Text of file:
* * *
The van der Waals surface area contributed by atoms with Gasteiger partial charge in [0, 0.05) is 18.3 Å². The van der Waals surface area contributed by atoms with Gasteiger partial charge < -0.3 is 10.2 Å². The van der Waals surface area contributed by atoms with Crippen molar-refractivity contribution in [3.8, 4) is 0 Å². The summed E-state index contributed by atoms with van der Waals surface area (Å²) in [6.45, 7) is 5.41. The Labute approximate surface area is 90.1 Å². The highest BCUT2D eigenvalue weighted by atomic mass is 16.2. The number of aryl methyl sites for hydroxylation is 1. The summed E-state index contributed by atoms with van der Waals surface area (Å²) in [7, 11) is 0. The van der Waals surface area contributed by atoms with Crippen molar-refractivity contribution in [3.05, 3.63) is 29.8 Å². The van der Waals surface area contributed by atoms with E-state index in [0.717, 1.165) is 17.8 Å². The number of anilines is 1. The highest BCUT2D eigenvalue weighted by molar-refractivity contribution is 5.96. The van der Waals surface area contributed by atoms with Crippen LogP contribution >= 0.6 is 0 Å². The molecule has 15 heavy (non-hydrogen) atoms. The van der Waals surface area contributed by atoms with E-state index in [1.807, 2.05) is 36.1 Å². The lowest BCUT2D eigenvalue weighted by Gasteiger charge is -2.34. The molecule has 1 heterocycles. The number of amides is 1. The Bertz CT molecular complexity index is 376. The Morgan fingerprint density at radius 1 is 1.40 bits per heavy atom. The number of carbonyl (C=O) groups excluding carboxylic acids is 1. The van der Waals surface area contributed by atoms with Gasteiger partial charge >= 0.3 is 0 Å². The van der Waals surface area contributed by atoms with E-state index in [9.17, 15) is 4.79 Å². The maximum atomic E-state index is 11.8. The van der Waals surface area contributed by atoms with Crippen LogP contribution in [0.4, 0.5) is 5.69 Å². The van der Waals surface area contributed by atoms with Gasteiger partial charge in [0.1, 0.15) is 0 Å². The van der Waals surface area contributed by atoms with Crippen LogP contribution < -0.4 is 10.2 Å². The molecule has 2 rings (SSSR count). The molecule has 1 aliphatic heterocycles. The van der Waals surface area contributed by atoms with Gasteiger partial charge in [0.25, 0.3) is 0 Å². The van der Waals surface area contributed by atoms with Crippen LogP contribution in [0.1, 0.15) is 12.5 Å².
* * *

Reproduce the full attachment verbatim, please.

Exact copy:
The van der Waals surface area contributed by atoms with Gasteiger partial charge in [0, 0.05) is 18.3 Å². The van der Waals surface area contributed by atoms with Gasteiger partial charge < -0.3 is 10.2 Å². The van der Waals surface area contributed by atoms with Crippen molar-refractivity contribution in [3.8, 4) is 0 Å². The summed E-state index contributed by atoms with van der Waals surface area (Å²) in [6.45, 7) is 5.41. The Labute approximate surface area is 90.1 Å². The highest BCUT2D eigenvalue weighted by atomic mass is 16.2. The number of aryl methyl sites for hydroxylation is 1. The summed E-state index contributed by atoms with van der Waals surface area (Å²) in [7, 11) is 0. The van der Waals surface area contributed by atoms with Crippen molar-refractivity contribution in [3.05, 3.63) is 29.8 Å². The van der Waals surface area contributed by atoms with E-state index in [0.717, 1.165) is 17.8 Å². The number of anilines is 1. The highest BCUT2D eigenvalue weighted by molar-refractivity contribution is 5.96. The van der Waals surface area contributed by atoms with Crippen LogP contribution >= 0.6 is 0 Å². The molecule has 15 heavy (non-hydrogen) atoms. The van der Waals surface area contributed by atoms with E-state index in [1.807, 2.05) is 36.1 Å². The lowest BCUT2D eigenvalue weighted by Gasteiger charge is -2.34. The molecule has 1 heterocycles. The number of amides is 1. The Bertz CT molecular complexity index is 376. The Morgan fingerprint density at radius 1 is 1.40 bits per heavy atom. The number of carbonyl (C=O) groups excluding carboxylic acids is 1. The van der Waals surface area contributed by atoms with Gasteiger partial charge >= 0.3 is 0 Å². The van der Waals surface area contributed by atoms with E-state index in [9.17, 15) is 4.79 Å². The maximum atomic E-state index is 11.8. The van der Waals surface area contributed by atoms with Crippen LogP contribution in [0.4, 0.5) is 5.69 Å². The van der Waals surface area contributed by atoms with Gasteiger partial charge in [0.1, 0.15) is 0 Å². The van der Waals surface area contributed by atoms with Crippen LogP contribution < -0.4 is 10.2 Å². The molecule has 2 rings (SSSR count). The molecule has 1 aliphatic heterocycles. The van der Waals surface area contributed by atoms with Gasteiger partial charge in [0.25, 0.3) is 0 Å². The van der Waals surface area contributed by atoms with Crippen LogP contribution in [0.1, 0.15) is 12.5 Å².